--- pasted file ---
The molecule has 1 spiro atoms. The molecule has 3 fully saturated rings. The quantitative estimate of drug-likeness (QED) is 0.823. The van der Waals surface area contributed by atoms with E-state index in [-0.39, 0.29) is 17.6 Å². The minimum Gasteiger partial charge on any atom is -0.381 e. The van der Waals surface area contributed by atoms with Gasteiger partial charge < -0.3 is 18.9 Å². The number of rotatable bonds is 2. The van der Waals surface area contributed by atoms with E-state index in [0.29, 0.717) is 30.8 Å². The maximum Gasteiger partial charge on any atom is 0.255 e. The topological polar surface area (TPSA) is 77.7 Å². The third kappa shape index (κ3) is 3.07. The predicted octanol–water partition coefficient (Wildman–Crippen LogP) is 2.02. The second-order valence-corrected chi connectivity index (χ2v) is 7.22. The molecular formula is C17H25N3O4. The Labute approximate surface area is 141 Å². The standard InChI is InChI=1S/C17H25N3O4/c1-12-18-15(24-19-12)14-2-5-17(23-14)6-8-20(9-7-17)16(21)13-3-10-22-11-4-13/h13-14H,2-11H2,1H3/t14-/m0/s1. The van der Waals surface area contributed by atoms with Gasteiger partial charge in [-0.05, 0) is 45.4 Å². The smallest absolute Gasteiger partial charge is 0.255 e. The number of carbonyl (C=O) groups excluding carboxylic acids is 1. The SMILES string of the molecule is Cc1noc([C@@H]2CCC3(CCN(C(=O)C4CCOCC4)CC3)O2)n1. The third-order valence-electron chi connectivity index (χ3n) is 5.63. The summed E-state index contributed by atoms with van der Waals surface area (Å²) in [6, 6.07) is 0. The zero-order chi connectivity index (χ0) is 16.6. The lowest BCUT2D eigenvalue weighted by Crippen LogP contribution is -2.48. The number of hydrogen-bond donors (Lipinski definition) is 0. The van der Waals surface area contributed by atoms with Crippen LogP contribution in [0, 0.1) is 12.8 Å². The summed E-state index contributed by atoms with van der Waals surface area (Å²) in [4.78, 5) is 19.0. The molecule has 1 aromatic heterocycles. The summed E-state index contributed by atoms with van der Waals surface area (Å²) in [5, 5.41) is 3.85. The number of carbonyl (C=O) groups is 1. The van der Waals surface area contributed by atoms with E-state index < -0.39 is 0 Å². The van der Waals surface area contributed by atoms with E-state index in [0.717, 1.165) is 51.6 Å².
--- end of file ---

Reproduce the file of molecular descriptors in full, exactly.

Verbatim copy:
The molecule has 1 spiro atoms. The molecule has 3 fully saturated rings. The quantitative estimate of drug-likeness (QED) is 0.823. The van der Waals surface area contributed by atoms with E-state index in [-0.39, 0.29) is 17.6 Å². The minimum Gasteiger partial charge on any atom is -0.381 e. The van der Waals surface area contributed by atoms with Gasteiger partial charge < -0.3 is 18.9 Å². The number of rotatable bonds is 2. The van der Waals surface area contributed by atoms with E-state index in [0.29, 0.717) is 30.8 Å². The maximum Gasteiger partial charge on any atom is 0.255 e. The topological polar surface area (TPSA) is 77.7 Å². The third kappa shape index (κ3) is 3.07. The predicted octanol–water partition coefficient (Wildman–Crippen LogP) is 2.02. The second-order valence-corrected chi connectivity index (χ2v) is 7.22. The molecular formula is C17H25N3O4. The Labute approximate surface area is 141 Å². The standard InChI is InChI=1S/C17H25N3O4/c1-12-18-15(24-19-12)14-2-5-17(23-14)6-8-20(9-7-17)16(21)13-3-10-22-11-4-13/h13-14H,2-11H2,1H3/t14-/m0/s1. The van der Waals surface area contributed by atoms with Gasteiger partial charge in [-0.05, 0) is 45.4 Å². The smallest absolute Gasteiger partial charge is 0.255 e. The number of carbonyl (C=O) groups excluding carboxylic acids is 1. The SMILES string of the molecule is Cc1noc([C@@H]2CCC3(CCN(C(=O)C4CCOCC4)CC3)O2)n1. The third-order valence-electron chi connectivity index (χ3n) is 5.63. The summed E-state index contributed by atoms with van der Waals surface area (Å²) in [6, 6.07) is 0. The zero-order chi connectivity index (χ0) is 16.6. The lowest BCUT2D eigenvalue weighted by Crippen LogP contribution is -2.48. The number of hydrogen-bond donors (Lipinski definition) is 0. The van der Waals surface area contributed by atoms with Crippen LogP contribution in [0, 0.1) is 12.8 Å². The summed E-state index contributed by atoms with van der Waals surface area (Å²) in [4.78, 5) is 19.0. The molecule has 1 aromatic heterocycles. The summed E-state index contributed by atoms with van der Waals surface area (Å²) in [5, 5.41) is 3.85. The number of carbonyl (C=O) groups is 1. The van der Waals surface area contributed by atoms with E-state index < -0.39 is 0 Å². The van der Waals surface area contributed by atoms with E-state index in [0.717, 1.165) is 51.6 Å².